Shorter lead times and lower capex are making hose-based solutions attractive for compressed natural gas applications
With the rapid growth in floating storage and regasification units (FSRUs), hose-based solutions are joining marine loading arms (MLA) as key cargo transfer technologies for ship-to-jetty discharge of compressed natural gas (CNG).
Speaking at Riviera’s LNG Ship/Shore Interface Conference, Awards and Exhibition in London in November, ContiTech Oil & Marine senior project engineer Gergely Szekely said hose-based CNG transfer solutions are gaining traction for FSRU projects because they offer short lead times.
“There are certain fast-tracked projects that would not have been possible using loading arms because of their longer delivery times,” said Mr Szekely. “A complete hose-based solution can be designed, manufactured and installed in a course of six months.”
Mr Szekely said it is also a case of simple economics.
“(Hoses) have lower capital and operational expenditures over their lifetime compared to loading arms,” he said. Their simple design, with no swivels or moving parts, translates into lower maintenance and fewer possibilities for leaks and, unlike loading arms, hoses can be more easily replaced if repairs are needed.
ContiTech Oil & Gas has been designing and manufacturing hoses for marine and oil and gas applications for 60 years, including cryogenic hoses for LNG cargo transfer applications.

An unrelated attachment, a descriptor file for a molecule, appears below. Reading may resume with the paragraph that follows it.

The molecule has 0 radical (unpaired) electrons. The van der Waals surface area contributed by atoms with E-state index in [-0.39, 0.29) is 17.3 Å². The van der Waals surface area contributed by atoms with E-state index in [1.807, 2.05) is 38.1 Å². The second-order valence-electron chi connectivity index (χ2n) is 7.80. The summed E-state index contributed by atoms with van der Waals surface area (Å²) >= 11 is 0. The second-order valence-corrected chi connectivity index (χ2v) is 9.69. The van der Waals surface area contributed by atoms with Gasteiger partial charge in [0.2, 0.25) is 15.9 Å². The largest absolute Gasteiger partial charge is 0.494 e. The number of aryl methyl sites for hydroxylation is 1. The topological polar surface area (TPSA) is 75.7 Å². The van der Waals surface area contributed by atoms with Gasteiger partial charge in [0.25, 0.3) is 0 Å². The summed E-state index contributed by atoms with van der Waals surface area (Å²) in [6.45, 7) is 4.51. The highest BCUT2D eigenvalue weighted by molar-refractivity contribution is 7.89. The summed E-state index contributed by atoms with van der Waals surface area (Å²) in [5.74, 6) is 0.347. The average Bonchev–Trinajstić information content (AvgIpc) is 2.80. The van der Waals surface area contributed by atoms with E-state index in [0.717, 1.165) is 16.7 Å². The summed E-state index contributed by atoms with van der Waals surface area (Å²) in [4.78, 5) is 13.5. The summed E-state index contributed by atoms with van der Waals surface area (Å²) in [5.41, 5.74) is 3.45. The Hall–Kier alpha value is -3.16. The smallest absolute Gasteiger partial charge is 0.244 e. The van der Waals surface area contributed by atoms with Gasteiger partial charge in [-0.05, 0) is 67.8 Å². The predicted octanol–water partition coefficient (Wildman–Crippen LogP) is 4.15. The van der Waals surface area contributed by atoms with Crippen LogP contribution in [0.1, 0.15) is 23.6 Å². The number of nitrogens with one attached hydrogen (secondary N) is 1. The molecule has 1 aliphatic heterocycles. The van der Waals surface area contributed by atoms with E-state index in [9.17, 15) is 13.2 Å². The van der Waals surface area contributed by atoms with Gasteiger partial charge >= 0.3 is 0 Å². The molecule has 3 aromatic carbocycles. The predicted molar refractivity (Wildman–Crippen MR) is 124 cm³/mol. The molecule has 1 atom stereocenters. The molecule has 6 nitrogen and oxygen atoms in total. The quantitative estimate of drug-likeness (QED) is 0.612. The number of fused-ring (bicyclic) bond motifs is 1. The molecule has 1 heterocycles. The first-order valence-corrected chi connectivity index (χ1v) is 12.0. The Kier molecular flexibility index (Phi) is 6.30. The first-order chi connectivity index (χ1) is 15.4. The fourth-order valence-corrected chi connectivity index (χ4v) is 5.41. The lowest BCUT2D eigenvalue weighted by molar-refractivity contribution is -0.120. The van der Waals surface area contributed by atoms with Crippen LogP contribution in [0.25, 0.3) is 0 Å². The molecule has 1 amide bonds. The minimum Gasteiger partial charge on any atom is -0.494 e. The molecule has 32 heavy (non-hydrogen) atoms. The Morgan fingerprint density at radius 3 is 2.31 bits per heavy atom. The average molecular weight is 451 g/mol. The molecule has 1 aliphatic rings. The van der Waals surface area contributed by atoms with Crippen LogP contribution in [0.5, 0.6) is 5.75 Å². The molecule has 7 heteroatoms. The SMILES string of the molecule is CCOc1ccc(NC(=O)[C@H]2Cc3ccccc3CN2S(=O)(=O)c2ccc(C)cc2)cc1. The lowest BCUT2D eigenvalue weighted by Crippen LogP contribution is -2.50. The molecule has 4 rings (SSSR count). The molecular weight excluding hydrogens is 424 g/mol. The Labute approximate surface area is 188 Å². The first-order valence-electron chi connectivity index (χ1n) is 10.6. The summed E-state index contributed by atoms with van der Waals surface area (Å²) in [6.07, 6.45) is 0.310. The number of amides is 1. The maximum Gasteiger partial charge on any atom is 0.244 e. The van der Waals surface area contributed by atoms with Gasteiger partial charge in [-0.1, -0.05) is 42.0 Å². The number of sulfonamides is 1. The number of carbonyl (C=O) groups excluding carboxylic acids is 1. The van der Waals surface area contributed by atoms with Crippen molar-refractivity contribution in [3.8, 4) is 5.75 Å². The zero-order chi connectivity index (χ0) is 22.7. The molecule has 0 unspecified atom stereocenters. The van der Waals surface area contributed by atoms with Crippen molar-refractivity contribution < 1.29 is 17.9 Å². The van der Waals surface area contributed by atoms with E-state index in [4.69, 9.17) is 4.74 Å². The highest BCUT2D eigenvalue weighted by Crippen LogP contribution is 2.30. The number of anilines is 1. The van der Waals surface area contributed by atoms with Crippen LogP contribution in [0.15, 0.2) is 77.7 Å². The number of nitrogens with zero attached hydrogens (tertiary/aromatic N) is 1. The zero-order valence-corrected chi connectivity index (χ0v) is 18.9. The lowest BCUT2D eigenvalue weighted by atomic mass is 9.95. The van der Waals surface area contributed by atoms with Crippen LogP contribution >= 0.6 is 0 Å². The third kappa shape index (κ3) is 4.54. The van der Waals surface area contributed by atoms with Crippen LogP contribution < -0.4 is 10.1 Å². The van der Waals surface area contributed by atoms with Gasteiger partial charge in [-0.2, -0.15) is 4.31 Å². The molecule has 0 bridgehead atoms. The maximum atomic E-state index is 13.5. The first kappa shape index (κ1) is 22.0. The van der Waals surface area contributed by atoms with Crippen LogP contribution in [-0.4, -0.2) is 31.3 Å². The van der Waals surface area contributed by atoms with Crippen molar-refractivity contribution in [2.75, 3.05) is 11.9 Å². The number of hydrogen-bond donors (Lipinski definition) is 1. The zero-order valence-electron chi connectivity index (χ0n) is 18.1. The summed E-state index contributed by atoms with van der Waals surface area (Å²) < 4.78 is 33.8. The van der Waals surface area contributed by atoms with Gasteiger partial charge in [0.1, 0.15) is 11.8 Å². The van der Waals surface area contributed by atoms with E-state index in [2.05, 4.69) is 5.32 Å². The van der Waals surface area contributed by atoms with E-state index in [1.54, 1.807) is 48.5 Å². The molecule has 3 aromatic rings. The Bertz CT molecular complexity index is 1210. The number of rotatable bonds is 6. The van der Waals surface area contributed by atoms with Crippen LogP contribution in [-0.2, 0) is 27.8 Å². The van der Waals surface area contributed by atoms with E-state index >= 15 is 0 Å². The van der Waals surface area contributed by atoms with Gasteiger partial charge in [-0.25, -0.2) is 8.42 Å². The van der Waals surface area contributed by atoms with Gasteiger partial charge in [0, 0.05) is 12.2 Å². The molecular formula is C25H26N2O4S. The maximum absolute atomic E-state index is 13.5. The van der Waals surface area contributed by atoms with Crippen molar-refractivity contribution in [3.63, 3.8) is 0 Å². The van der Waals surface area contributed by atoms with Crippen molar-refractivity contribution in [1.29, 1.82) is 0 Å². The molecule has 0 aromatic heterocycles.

The main component of ContiTech’s non-cryogenic CNG transfer solution is a flexible bonded hose or hoses, typically 12 inches in diameter, that connects the jetty to the FSRU piping.
The bonded hose is composed of multiple layers, with the innermost layer being a stainless-steel carcass that acts as its backbone. This carcass protects the hose from collapsing in case of a sudden decompression.
A rubber layer encompasses the stainless-steel carcass to seal in the hydrocarbons. This rubber layer is wrapped with a carbon-steel reinforcement cable layer. There is an additional rubber layer, above which is a fire-resistant glass fibre layer that allows the hose system to survive in heavy fire situations for up to 30 minutes. The final top layer is a UV-resistant material that protects the hose from sun damage. Mr Szekely said this layer should provide UV protection over the expected 20- to 25-year service life of the hose.
To ensure a long service life, ContiTech recommends a visual check of the hose for damage after each transfer, and a pressure test every five years to verify the hose’s integrity.
Among the other components of ContiTech’s CNG transfer solution is an optional emergency release system (ERS), located between the hose and the FSRU piping. In its development, Continental teamed up with ERS pioneer MIB Italiana, which placed the first LNG-powered ERS coupling into service at the Montoir terminal in France in 1982. The ERS disconnects the hose from the piping in an emergency situation, preventing damage to the hose, piping and FSRU.
Fitted with the ERS is a distance-sensing system that has several alarm levels, the last of which triggers the ERS, disconnecting the hose from the FSRU piping.
An additional component of the CNG transfer solution is the restraining sling which supports the weight of the hose when the ERS engages. A typical length of hose, about 20 m, can weigh between two to three tonnes. The sling prevents the hose, piping, ship and jetty from damage.